Republican Christine Todd Whitman, running on a tax-cutting platform, defeated Florio in the 1993 governor's race. To help pay for her promised tax cuts, Whitman, like her predecessor, turned to the pension fund. In 1994, at her urging, the legislature adopted another pension "reform" act that allowed her to reduce state and local contributions to the plan by nearly $1.5 billion in 1994 and 1995, according to the task force report. Florio's and Whitman's accounting changes were "the one-two punch from which the retirement system has never recovered," says Douglas Forrester, who was the assistant state treasurer under Kean.
The Obama administration and the current crop of Congressional Democrats have to step up and point out the fallacies in the rightwinger's arguments. It's time to back your state brethren on the national stage...stop letting them languish and flail about. Do not let the media and the rightwing nutters control the discussion as it only serves their own political interests, which is all they care about anyway.
Allowing the rightwing Republicans to attack the middle class is unconscionable on every level. Allowing them to pit public sector vs private sector workers is pure bullshit. The election cycle isn't anywhere near us at this point, but the extreme rightwing Governors are laying the groundwork now for 2012. If the Democrats wait much longer to address the lies and bs being spewed daily, they serve no one.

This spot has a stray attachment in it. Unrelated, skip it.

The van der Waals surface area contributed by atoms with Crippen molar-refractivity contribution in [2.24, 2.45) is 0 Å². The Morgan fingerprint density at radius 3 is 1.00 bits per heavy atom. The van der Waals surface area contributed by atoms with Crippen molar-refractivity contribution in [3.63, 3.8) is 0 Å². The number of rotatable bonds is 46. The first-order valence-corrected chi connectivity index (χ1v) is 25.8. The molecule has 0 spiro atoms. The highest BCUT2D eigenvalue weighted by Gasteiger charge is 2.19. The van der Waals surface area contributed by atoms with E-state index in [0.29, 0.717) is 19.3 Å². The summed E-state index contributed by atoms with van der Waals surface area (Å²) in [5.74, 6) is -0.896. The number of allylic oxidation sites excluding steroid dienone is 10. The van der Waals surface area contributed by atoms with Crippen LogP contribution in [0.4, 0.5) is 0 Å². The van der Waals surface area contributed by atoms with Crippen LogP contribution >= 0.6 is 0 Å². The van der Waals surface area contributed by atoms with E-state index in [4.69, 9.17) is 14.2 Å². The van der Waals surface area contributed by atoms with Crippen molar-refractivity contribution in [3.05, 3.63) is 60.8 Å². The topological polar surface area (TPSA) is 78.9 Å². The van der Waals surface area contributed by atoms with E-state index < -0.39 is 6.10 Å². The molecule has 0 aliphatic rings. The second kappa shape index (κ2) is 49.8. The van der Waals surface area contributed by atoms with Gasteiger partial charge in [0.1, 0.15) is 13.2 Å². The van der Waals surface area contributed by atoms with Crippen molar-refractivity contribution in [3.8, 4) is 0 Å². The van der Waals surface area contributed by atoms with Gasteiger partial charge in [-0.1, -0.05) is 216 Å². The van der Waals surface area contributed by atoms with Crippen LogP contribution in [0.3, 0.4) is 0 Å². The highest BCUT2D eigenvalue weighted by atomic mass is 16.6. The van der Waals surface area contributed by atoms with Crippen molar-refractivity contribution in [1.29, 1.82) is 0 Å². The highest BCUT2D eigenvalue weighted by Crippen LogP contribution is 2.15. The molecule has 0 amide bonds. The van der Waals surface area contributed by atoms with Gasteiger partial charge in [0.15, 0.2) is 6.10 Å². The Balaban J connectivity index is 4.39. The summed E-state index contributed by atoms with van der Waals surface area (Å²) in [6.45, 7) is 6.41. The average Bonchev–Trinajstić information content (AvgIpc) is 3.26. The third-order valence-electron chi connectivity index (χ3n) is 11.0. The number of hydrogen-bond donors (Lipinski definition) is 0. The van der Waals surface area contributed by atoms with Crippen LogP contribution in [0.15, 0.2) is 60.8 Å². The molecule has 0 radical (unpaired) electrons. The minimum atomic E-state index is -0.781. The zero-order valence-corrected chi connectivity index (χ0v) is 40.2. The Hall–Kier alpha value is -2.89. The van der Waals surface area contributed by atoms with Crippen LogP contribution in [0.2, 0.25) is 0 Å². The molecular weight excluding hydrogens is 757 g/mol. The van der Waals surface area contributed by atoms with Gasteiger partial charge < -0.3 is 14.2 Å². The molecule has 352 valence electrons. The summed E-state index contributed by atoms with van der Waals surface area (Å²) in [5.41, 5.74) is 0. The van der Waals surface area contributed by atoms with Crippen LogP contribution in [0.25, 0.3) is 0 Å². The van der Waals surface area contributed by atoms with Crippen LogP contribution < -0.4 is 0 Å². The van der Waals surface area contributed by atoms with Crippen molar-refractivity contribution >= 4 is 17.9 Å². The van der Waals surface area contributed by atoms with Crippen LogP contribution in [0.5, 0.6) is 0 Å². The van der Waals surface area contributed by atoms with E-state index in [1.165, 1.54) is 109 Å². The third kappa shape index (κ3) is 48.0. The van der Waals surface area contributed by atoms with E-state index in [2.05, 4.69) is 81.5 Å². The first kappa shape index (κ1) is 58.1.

Call it what it is: Demonizing hardworking middle class public servants who make less than their private sector counterparts is contemptible and should be called out as such. It isn't just the teachers, as Governor Scott the tool Walker states daily, it's all sectors of public employees being drawn and quartered by the right, from sanitation workers to secretaries and all workers in between.
Get off your asses Obama, Pelosi, Reid and the rest of the Congress Critters, and fight as hard as the workers in Wisconsin have been fighting for weeks now. It's the least you can do. Anything less is not acceptable and downright fucking disgusting to this voter.